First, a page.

COPA represents the interests of EU agricultural producers. Its membership domain includes mainly professional agricultural organisations and thus is largely congruent relative to the agriculture sector. COPA exclusively organises employer/business organisations rather than individual enterprises. The same holds true of GEOPA-COPA, which is COPA’s employer group under the umbrella of COPA. GEOPA-COPA specialises in dealing with employer interests and social dialogue, as opposed to the interests of farmers in other policy areas. Both GEOPA-COPA and COPA also organise national associations of cooperatives, even though most of them are affiliated to COGECA, an organisation closely tied to COPA. COGECA’s membership domain comprises mainly agricultural cooperatives, but also cooperatives beyond the agriculture sector, and thus sectionally overlaps relative to the agriculture sector.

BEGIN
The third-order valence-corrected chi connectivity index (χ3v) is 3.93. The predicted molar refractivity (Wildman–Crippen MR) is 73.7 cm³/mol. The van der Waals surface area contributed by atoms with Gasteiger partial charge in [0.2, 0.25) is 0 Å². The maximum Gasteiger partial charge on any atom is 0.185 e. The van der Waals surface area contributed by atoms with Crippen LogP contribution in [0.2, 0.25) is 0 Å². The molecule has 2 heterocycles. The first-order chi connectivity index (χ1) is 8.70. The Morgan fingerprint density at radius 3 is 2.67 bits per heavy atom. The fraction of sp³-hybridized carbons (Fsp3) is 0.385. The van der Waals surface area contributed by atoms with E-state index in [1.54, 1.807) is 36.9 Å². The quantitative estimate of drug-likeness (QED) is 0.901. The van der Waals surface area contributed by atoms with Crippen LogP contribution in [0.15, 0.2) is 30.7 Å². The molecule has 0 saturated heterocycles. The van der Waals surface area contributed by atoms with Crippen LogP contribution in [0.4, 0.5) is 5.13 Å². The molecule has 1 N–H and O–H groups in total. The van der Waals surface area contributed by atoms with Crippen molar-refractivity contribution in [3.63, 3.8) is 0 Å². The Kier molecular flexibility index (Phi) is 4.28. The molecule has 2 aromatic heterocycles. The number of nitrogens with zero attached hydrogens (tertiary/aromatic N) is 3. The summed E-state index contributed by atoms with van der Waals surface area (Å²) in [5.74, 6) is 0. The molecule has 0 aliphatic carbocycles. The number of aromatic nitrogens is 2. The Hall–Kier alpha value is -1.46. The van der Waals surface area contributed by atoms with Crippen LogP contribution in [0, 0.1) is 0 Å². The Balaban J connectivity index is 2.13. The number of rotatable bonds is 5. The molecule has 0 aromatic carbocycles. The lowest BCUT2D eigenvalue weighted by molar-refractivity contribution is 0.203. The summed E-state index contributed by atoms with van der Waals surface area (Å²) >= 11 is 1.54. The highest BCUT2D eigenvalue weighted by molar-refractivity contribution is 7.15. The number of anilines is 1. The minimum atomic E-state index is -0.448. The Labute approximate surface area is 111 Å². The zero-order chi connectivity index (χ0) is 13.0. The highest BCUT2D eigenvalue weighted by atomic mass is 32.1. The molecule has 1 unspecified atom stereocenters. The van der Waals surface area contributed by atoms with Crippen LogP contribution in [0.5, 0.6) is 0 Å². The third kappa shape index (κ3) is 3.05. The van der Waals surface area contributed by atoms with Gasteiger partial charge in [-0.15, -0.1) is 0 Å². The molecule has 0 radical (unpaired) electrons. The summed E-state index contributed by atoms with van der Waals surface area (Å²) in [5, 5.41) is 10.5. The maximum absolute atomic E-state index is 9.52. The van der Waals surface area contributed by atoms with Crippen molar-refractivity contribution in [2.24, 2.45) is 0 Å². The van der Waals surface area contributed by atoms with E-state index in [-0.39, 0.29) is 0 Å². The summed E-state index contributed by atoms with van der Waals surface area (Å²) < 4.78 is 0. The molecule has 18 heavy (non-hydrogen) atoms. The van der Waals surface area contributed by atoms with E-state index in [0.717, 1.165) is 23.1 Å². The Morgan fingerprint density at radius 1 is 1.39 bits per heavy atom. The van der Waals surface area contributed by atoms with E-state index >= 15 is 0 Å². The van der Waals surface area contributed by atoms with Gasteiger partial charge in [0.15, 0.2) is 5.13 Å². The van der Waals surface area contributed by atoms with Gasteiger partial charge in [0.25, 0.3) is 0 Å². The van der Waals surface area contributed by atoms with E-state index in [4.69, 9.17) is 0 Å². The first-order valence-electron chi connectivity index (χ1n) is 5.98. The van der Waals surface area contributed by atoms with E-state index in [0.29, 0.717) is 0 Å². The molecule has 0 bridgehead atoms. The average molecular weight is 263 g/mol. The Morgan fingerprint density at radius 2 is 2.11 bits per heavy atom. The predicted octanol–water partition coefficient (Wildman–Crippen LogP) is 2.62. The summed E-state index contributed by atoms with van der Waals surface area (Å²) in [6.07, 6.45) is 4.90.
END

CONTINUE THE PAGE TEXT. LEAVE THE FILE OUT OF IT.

Membership composition

In terms of membership composition, it should be noted that the countries covered by EFFAT and GEOPA-COPA/COGECA extend beyond the 28 Member States. In the case of GEOPA-COPA/COGECA, however, associations only from the Member States are granted full membership. With regard to EFFAT whose membership domain overlaps relative to the sector under examination, only those members with a domain related to the agriculture sector are included in this overview report.

EFFAT